It is no secret that many prescription drugs are extremely expensive. Much of the price is not due to the actual cost of manufacture but due to the companies that produced them seeking to recoup the costs of their research and development and marketing investment plus their profit margin. The difficult question is how to balance the legitimate needs of the drug companies to stay in business while preventing them from simply gouging sick people for profit. What seems to be the case, at least in the US, is that the insatiable desire for profits by the drug companies are the main driver of the rapidly increasing prices. Timothy Noah says that drug companies make huge profits while artificially inflating the cost of bringing new drugs to market.
Some countries with a national health service use the fact that they have a central purchasing system as leverage to force the drug companies to reduce prices which is why the identical drug can sell for quite different prices in other countries when compared to the US. Leukemia drugs sell in the US for twice what they cost in other countries. The powerful pharmaceutical lobby exerts great pressure on the White House and Congress to tilt the balance towards profits by preventing such a system from being created here. Here the companies decide what profits they want to make and price the drug accordingly.
“The bottom line is what drives the drug price is the corporate profit,” [Dr. Hagop] Kantajarian said. “The [corporations] decide what the size of the market is and how much they want to make profit. And they price the drug accordingly.”
Asthma is an ailment that affects large numbers of people and can be life-threatening. It is also a huge source of profits for drug companies in the US.
Pulmicort, a steroid inhaler, generally retails for over $175 in the United States, while pharmacists in Britain buy the identical product for about $20 and dispense it free of charge to asthma patients. Albuterol, one of the oldest asthma medicines, typically costs $50 to $100 per inhaler in the United States, but it was less than $15 a decade ago, before it was repatented.
“The one that really blew my mind was the nasal spray,” said Robin Levi, Hannah and Abby’s mother, referring to her $80 co-payment for Rhinocort Aqua, a prescription drug that was selling for more than $250 a month in Oakland pharmacies last year but costs under $7 in Europe, where it is available over the counter.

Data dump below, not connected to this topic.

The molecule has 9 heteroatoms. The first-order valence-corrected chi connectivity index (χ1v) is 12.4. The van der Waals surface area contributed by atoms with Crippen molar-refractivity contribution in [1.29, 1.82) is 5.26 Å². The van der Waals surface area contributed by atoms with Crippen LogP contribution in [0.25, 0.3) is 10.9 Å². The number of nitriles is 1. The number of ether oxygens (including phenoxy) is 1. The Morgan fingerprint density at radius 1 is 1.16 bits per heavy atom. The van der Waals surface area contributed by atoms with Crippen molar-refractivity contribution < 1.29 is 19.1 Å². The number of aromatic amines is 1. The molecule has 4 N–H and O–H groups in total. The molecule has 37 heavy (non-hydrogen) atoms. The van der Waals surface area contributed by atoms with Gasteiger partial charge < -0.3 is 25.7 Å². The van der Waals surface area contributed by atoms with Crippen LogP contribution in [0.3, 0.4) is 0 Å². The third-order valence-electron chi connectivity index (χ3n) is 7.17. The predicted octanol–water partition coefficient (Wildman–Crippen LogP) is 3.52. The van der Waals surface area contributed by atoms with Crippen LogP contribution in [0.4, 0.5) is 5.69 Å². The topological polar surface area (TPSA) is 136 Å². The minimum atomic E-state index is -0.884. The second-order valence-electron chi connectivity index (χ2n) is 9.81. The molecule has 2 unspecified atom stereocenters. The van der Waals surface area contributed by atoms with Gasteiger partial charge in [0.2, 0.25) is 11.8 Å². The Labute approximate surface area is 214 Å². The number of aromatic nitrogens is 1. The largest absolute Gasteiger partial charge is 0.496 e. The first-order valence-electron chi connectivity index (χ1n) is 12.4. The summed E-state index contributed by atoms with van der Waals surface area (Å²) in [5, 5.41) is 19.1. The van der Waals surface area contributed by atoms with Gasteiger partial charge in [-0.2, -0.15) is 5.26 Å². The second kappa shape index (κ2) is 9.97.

Of the 3,300 deaths due to asthma each year, some are because people skipped their medication because of the cost.
We also know that generic drugs are often cheaper and India is one country that manufactures and markets them at prices that are well below what the brand names cost. Jonathan Turley writes about how president Obama is seeking to pressure the government of India to change its intellectual property laws so that they cannot make those drugs. He says that this is the latest example of Obama caving in to the pharmaceutical lobby.
Public interest groups object that Obama is threatening retaliation against India in the hopes of blocking one of the major alternatives for families in acquiring affordable medicine. Congress has also again responded to industry demands for pressure in India to change its laws and, as a result, raise the cost of medicine. Doctors Without Borders, a highly respected medical group, has denounced the effort of the Obama Administration as threatening basic health care for its own citizens and those around the world.
Obama will meet with Indian prime minister Manmohan Singh this week at the White House to demand a change to its intellectual property laws. In addition to a long record of yielding to the demands of the pharmaceutical industry, Obama has also yielded to copyright and trademark hawks who has secured ever increasing criminal and civil penalties in the field. Here, the industry wants to cut off the supply of affordable medicine coming out of India due to its large generic drug industry. The industry is alarmed by the fact that India’s market is forcing the cost of drugs down for HIV, TB, and cancer by more than 90 percent.
The problem is that Indian courts have already supported the claims of Indian companies to produce such generics. For example, Novartis tried for seven years to block a low-cost generic salt form of the cancer drug imatinib, marketed as Gleevec. The Indian Supreme Court ruled that the company had every right to produce the drug and that the company, and by extension the U.S., was trying to impose effective monopoly pricing on consumers.
Likewise, a case involving Bayer shows how such inflated pricing works. Bayer lost an effort to block an Indian drug that slashed the cost of a kidney cancer drug by 97 percent. That’s right, 97 percent. Bayer wants to sell it as a cost of $4,500 per month.
Much basic research in medicine and on drugs is done at universities and at the National Institutes of Health with taxpayer funding and is published openly. But this basic research can then be taken by a drug company, build on it, then patent and market a drug as if it were developed purely privately.
Finding a fair way to price drugs so that drug companies can make decent profits while not gouging sick people is an urgent need and should be a soluble problem. But the drug companies don’t want that. They want to be able to set whatever prices they think the market will bear so that they can make huge profits.